Merill, Thomas. Hume and the Politics of Enlightenment, Cambridge: Cambridge University Press, 2015.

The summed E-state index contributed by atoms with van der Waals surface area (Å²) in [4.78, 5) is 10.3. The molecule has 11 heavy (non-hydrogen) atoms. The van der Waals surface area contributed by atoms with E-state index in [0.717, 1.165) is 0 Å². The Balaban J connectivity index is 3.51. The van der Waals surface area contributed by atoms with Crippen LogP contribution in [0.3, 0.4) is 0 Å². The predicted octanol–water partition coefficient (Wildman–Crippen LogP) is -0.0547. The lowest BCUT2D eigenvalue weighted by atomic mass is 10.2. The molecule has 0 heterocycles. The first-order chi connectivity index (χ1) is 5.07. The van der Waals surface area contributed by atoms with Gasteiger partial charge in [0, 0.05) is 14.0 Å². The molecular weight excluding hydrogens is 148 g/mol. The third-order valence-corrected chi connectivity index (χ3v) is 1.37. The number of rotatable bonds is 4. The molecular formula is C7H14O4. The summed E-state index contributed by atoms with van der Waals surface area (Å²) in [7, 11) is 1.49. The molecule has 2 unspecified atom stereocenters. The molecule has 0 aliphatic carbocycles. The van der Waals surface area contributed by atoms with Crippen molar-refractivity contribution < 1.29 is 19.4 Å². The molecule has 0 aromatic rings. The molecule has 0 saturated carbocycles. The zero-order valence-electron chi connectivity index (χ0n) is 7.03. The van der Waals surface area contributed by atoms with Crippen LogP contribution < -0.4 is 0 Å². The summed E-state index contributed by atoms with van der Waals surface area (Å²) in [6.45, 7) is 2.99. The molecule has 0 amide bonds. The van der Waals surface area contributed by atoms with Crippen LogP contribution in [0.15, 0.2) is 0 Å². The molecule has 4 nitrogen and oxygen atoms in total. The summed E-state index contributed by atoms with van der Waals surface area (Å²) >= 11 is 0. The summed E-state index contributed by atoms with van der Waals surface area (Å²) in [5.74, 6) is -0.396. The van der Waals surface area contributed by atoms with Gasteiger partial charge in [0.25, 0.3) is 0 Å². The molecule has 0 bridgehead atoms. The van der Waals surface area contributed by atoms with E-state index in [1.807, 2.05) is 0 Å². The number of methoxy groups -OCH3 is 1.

“Methinks I am like a man, who having narrowly escap’d shipwreck,” David Hume writes in A Treatise of Human Nature, “has yet the temerity to put out to sea in the same leaky weather-beaten vessel, and even carries his ambition so far as to think of compassing the globe.” With these words, Hume begins a memorable depiction of the crisis of philosophy and his turn to moral and political philosophy as the path forward. In this groundbreaking work, Thomas W. Merrill shows how Hume’s turn is the core of his thought, linking Hume’s metaphysical and philosophical crisis to the moral-political inquiries of his mature thought. Merrill shows how Hume’s comparison of himself to Socrates in the introduction to the Treatise illuminates the dramatic structure and argument of the book as a whole, and he traces Hume’s underappreciated argument about the political role of philosophy in the Essays.